Pastor's Corner
  
   
“Dear People of God: The first Christians observed with great devotion the days of our Lord's passion and resurrection, and it became the custom of the Church to prepare for them by a season of penitence and fasting.
This season of Lent provided a time in which converts to the faith were prepared for Holy Baptism. It was also a time when those who, because of notorious sins, had been separated from the body of the faithful were reconciled by penitence and forgiveness, and restored to the fellowship of the Church.
Thereby, the whole congregation was put in mind of the message of pardon and absolution set forth in the Gospel of our Savior, and of the need which all Christians continually have to renew their repentance and faith.

I invite you, therefore, in the name of the Church, to the observance of a holy Lent, by self-examination and repentance; by prayer, fasting, and self-denial; and by reading and meditating on God's holy Word. And, to make a right beginning of repentance, and as a mark of our mortal nature.”
     …So reads the text of the Invitation to the Observance of Lent from our Ash Wednesday service.  It bears reading again and again, as we
 consider our place vis-à-vis Jesus Christ, our Lord and Savior.
     The purpose of Lent is not to beat us down.  It is a time wherein we admit we haven’t the ability, as humans, to obtain the righteousness requisite for salvation.  A price had to be paid, a sacrifice, a ransom.
     Jesus Christ paid that price; for you and for me. Ours is to recognize this and know that we are nothing more than dust without Christ.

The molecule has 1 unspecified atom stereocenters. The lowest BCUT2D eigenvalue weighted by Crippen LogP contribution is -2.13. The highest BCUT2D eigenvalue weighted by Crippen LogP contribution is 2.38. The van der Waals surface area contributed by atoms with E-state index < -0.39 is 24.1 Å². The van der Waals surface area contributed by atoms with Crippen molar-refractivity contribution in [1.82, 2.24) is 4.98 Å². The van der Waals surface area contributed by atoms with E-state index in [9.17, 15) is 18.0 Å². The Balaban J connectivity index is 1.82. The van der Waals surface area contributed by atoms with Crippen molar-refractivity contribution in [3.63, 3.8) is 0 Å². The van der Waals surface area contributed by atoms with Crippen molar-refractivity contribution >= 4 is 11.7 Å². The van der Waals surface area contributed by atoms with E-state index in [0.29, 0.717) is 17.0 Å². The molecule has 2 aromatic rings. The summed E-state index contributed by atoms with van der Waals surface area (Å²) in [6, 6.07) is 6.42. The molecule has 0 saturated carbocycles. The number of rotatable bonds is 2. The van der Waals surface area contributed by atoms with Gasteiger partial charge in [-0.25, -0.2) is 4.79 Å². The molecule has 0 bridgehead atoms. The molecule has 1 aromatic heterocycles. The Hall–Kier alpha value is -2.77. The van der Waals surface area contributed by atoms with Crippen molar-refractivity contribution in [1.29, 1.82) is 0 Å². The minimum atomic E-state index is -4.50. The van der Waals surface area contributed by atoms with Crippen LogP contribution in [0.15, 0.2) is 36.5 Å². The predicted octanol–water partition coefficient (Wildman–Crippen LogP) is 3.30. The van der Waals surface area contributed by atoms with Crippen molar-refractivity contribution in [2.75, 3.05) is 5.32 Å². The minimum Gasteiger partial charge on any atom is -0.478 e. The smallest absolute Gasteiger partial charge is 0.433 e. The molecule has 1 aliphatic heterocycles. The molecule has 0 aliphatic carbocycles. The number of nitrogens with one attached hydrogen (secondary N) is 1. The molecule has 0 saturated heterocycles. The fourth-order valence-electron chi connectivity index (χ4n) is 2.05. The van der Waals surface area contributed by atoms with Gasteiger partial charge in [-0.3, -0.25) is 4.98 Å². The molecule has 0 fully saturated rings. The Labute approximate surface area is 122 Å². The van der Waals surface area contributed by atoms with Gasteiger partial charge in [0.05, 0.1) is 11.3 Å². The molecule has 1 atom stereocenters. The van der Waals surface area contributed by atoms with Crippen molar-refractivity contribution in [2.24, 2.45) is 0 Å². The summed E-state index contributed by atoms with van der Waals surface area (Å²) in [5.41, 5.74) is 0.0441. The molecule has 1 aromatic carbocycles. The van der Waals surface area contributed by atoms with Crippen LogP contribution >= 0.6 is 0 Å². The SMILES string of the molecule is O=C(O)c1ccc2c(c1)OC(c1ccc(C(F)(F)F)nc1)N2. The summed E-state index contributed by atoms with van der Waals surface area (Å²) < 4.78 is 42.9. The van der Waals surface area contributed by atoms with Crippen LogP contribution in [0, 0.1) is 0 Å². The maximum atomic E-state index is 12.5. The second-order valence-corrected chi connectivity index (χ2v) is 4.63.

Ash Wednesday, and the following days of Lent, remind us that we cannot enter into new life with Christ, unless we are willing to die to our old selves; old selves of pride, lust, greed, gluttony and plain old thinking we are right all the time.
     The Lenten journey calls us to face our mortality, both individually and as a church.  We are finite creatures.  Thus, we are marked by ashes, not as a way to show off our faith, but as symbols of the dust and broken debris of our lives… and the reality that each of us ends our time on earth in death.
     It’s an honest recognition of who we are, apart from God.  It is our declaration of our own impotence.  During Lent, we empty ourselves of false notions that we are divine; that we are the masters of our ultimate destiny; that we are gods.
 
 From dust we came and to dust we shall return.  Despite the successes, the job, the title, the house, the family name, the money, the kids… without the intervention of Christ, Himself, to save us; we are but dust to be blown into the wind.
     That is the crux of Lent.  We begin with complete honesty about who we are.  In this honesty, we are prepared to begin the journey towards God; towards Christ; towards the blessed glory of Easter and resurrection.
      As the prayer says: “Almighty God, you have created us out of the dust of the earth: Grant that the ashes may be to us a sign or our mortality and penitence, that we may remember that it is only by your gracious gift that we are given everlasting life; through our Lord and Savior, Jesus Christ.”
     And so, let us walk together, through the trials of Lent into the glorious recognition of eternal life offered through Jesus Christ.
 
  
  
 
  
 
 
 
  

  
  
 
                                                                                                                                      Yours in Christ,                                                                                                                                                                                               Pastor John